I like to think of this life change as rehab for my brain. It needs the time to make this big adjustment, as I was giving it garbage for so long. My body is loving this time, but it's going to take awhile for my brain to catch up. I have to be vigilante and careful, and, if I do eat something bad, I have to make sure to track it and be honest with myself. My brain fights back occasionally, with headaches and cravings. I try to find a healthier version of what I'm craving, such as dark chocolate instead of milk, granola or protein bar instead of cookie, yogurt and fruit instead of ice cream. It's hard some days, but don't we all say that? Our brains are fighting for what they are used to eating and are giving us a hard time, but, with SP and each other to lift our spirits (and brains), we can overcome!
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  Member Comments About This Blog Post:

CFMOSS 10/3/2013 10:09AM

    Thanks for your comment on my blog. Food, particularly sugar addiction, is not recognized enough and like any addiction has to be treated in such a fashion as something which most likely will be a life long battle - where that one potato chip leads to several bags before you even know it. I guess that's where I think we work at getting to the point where each day, each moment we have to make a choice, hopefully one which steers us clear of the addictive behavior. Problem with addictions is that not everyone has them for the same things, not everyone gets them for the same things and the paths to addictions are varied as individuals as is the path out. You are doing great. You are making choices which benefit you - I particularly like picking a healthier version of that which you crave - excellent strategy.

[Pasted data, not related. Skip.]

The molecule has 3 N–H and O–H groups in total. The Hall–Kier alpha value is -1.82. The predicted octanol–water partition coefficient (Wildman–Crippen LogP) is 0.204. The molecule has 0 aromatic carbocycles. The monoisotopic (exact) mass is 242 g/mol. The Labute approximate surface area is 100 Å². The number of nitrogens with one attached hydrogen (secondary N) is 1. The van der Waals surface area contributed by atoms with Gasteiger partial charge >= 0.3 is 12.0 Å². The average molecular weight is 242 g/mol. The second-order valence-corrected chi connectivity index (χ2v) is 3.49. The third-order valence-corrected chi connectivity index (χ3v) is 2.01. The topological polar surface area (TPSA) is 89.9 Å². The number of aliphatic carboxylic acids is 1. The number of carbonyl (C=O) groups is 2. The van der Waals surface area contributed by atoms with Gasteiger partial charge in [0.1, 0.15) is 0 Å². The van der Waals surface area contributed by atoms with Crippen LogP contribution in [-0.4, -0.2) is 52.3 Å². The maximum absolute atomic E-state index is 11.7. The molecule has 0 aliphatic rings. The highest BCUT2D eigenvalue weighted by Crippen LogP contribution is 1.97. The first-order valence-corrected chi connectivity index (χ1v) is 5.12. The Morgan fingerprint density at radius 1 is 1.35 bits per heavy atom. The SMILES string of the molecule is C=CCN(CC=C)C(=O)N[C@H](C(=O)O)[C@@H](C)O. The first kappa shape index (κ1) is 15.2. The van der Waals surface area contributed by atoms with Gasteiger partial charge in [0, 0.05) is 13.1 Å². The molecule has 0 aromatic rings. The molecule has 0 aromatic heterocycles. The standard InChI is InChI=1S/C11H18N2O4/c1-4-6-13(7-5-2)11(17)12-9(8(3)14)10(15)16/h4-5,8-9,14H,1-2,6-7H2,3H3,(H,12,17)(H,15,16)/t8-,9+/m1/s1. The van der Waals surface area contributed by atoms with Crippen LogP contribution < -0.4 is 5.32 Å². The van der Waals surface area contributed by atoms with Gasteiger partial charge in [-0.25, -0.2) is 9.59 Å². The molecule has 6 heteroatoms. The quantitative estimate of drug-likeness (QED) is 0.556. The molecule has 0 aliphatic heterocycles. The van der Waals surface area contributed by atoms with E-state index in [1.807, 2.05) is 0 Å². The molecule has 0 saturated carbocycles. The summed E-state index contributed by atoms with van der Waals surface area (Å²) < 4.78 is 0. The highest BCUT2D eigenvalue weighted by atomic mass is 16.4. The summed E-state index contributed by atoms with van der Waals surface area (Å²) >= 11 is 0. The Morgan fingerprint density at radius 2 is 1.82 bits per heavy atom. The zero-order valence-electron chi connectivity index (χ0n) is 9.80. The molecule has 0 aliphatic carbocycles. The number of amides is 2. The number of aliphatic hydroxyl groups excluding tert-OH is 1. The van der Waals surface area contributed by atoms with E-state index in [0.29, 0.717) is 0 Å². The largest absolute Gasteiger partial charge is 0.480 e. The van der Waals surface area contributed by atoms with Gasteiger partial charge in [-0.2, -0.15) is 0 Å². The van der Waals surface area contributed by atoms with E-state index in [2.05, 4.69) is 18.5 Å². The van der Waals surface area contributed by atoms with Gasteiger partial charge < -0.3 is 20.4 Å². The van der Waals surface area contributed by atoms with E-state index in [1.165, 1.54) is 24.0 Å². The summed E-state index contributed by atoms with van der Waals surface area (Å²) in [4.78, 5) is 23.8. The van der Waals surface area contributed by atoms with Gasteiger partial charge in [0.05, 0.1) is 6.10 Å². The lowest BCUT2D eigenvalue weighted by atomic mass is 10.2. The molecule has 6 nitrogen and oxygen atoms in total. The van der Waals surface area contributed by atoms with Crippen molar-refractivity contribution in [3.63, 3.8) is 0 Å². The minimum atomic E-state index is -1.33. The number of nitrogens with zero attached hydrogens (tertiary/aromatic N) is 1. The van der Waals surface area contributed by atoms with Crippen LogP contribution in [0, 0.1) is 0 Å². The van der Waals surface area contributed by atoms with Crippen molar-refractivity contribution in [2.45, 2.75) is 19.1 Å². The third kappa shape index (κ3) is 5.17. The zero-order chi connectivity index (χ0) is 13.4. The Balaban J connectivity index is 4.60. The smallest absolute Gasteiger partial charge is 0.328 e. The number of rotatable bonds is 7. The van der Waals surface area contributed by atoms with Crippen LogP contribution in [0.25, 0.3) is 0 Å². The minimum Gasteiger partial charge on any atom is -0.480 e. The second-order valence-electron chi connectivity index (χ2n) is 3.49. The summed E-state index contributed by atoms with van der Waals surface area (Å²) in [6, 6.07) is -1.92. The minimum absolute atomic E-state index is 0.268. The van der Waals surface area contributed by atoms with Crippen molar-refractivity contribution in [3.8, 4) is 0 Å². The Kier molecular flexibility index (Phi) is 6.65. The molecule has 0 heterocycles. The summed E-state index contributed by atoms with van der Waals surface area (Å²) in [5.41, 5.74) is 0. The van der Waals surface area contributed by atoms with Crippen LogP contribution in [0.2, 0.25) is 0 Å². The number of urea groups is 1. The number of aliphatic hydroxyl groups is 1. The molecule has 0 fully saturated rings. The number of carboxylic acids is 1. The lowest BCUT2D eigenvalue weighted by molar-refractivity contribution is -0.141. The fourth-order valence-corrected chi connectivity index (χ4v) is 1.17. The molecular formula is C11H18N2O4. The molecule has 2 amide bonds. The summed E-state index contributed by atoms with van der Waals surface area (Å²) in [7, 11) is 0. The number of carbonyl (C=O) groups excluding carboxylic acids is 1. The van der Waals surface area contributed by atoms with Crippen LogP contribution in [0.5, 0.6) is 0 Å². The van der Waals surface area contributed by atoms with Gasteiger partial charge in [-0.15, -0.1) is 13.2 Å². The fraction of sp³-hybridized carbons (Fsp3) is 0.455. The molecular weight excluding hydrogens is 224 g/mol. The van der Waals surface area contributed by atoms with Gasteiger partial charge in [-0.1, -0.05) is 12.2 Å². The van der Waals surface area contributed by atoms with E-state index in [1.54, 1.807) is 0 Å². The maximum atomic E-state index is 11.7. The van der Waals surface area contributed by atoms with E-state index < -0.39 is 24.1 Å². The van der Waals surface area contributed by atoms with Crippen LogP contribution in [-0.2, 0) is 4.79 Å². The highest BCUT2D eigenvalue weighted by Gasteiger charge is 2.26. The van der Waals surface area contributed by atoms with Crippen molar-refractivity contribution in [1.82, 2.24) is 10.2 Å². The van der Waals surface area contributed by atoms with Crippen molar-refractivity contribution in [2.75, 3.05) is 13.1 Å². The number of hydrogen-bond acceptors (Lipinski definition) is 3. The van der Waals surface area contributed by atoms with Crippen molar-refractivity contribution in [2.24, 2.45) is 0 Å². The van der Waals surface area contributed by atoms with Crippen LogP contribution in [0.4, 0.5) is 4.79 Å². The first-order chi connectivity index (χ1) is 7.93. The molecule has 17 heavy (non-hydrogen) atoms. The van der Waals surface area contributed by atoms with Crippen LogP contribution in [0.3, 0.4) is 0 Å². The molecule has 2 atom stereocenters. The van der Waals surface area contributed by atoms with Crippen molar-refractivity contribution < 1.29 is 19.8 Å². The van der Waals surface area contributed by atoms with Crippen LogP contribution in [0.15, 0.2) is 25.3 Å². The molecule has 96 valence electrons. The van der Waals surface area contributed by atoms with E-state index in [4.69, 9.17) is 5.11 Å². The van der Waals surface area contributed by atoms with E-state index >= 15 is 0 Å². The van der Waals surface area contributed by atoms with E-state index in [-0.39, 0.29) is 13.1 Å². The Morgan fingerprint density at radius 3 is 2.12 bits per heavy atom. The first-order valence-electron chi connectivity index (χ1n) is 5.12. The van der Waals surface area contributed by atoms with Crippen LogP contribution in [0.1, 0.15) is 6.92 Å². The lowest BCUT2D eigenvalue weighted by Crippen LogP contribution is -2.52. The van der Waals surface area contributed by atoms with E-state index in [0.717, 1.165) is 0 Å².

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PEACEFULONE 9/10/2013 12:31AM

    Excellent blog! It takes a long time to change our tastes and some like the desire for chocolate never change. I have however with cutting way back on sugar and salt found some foods I used to enjoy are now too sweet or too salty. Soda pop is one, but I gave it up years ago when it took the paint off my garage floor. Hard to imagine what it was doing to my stomach. Best wishes for beating your addictions!

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MTRACHEL 9/8/2013 9:09PM

    Great blog. I am a firm believer in food addiction and what sugar does to our brains. Maybe some people can handle sugar, but I'm someone that if I start, I really have a hard time stopping myself. It's like you said..one shot to an alcoholic. I'm glad you know yourself as well as you do and it's great that you've made so many positive changes.

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PIXIE-LICIOUS 9/8/2013 5:45PM

    Great blog! You know I agree that we can be addicted to food. But I think we can trade that addiction for something healthier. For me, I think I have become addicted to exercising. Even when I'm not doing it, I'm THINKING about doing it, lol. And it helps me to avoid junk food...I now think of food as fuel for my workouts, and I don't want to eat unhealthy stuff anymore. I do have cravings from time to time but I know if I give in (even a little) I am risking a binge.

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LINDA! 9/6/2013 11:03PM

    Very interesting.

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MARALEYNI 9/6/2013 10:43PM

    Thanks for referencing Dr. Peeke's blog about food addiction. I recently ordered the book that was mentioned in her blog but it has not yet arrived. I think it will be very helpful!

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ROBBIEY 9/6/2013 10:23PM